We're in it for the Oil

Posted: Dec 07, 2012 12:01 AM

Based upon the past behavior of the United States regarding foreign policy, it became almost commonplace for us to covertly apply our influence in order to affect changes in government.  We’ve all seen enough CIA movies to know that the U.S. just doesn’t come clean and announce its intentions in regards to a conflict; we work in very clandestine ways. 

But lately, it seems the times have dramatically changed. 

In this day and age, it appears the U.S. picks a side, justifies it under humanitarian reasons which sounds a lot better than saying “we’re in it for the oil” and then exerts maximum effort in order to bring about regime change. 

TIME magazine’s most recent article about Syria included the following “Western and Arab backers of the rebellion hope that the new opposition leadership will finally become the foundation of a credible, inclusive alternative to the Assad regime.” 

Needless to say, this TIME quote definitely makes me think that not only are we in the business of picking out the winners and losers in corporate America (AIG, GM, etc.), but also choosing the winners and losers currently engaged in internal civil wars.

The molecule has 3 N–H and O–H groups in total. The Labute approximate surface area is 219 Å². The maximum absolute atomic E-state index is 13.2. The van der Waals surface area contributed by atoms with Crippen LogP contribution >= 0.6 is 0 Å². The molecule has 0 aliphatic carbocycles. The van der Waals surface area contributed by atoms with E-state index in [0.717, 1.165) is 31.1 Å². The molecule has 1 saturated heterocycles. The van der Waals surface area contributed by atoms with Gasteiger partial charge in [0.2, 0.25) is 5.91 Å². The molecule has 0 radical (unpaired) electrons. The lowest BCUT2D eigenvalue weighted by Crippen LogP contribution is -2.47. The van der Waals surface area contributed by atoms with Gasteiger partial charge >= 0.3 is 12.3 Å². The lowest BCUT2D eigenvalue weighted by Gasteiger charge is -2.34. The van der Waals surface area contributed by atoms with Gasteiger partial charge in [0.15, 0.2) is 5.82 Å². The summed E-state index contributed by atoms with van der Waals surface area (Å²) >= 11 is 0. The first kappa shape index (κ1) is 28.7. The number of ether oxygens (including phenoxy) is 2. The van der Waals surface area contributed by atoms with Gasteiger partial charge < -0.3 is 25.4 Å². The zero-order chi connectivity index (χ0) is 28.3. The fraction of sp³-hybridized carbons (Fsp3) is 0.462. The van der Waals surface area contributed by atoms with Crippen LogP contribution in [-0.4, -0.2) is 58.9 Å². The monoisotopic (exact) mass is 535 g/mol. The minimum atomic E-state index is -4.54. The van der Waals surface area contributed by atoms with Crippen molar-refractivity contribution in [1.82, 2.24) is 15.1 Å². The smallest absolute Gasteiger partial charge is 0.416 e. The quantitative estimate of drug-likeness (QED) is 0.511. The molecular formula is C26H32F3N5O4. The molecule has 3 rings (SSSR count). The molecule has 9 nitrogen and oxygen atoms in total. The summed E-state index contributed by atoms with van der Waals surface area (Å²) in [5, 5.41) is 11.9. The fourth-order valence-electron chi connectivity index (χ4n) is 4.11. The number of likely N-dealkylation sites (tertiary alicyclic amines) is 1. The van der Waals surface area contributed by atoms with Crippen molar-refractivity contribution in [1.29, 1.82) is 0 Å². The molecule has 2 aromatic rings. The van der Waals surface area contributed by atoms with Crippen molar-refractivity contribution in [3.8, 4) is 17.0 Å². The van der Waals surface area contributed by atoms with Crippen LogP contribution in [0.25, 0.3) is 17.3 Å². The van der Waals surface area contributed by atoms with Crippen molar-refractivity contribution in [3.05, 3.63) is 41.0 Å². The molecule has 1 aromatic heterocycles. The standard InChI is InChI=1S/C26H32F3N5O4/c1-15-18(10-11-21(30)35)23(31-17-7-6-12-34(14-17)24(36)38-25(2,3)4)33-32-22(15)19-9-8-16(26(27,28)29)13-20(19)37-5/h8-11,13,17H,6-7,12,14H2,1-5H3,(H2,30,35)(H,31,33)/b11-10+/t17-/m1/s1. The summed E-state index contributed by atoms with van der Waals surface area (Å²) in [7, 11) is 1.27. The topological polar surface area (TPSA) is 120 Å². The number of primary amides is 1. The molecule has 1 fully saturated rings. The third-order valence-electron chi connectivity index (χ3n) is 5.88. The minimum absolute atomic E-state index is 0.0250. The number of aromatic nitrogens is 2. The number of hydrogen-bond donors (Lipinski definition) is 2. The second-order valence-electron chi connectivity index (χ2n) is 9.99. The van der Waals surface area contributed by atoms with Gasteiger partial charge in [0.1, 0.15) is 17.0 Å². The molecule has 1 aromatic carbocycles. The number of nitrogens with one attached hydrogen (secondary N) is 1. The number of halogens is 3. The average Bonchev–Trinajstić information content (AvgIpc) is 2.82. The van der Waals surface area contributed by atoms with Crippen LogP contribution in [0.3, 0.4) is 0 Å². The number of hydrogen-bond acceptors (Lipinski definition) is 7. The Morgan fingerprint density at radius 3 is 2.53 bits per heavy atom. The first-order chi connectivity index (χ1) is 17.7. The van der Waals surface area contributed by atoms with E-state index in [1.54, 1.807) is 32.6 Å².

In fact, it would appear that much of the world is in favor of that approach, a practice that looks to be completely acceptable. 

However, what if the tables were turned and the same actions that America was taking against other countries were implemented against us? 

Would that be acceptable, at least to other parts of the world? 

On the premise that the U.S. government’s policies were not only abusive but were also life-threatening, what if the so-called rebel patriots of Texas and Arizona took drastic action with secession truly in their sights? 

Yet, what if it was more than secession, but like the Syrian “freedom fighters” it was replacement of the elected or appointed current regime?  Would China, Russia, Venezuela, and several others be justified in not only recognizing the rebels as the “sole legitimate representative of the American people” (TIME magazine), but also provide surface-to-air and anti-tank weapons for their use? 

Imagine the BRIC countries publicly stating what we freely say, “U.S. officials (Chinese and Russian officials) reportedly made it clear in Qatar that Syrian rebels (Texas and Arizona rebels) should not expect weapons from Washington, D.C. (Beijing and Moscow) until the coalition has proven itself capable of exerting real authority over the rebels, then it will anoint it as the government in waiting to replace Assad (Obama.)” 

Will the world consider it acceptable even when it has turned its back on itself?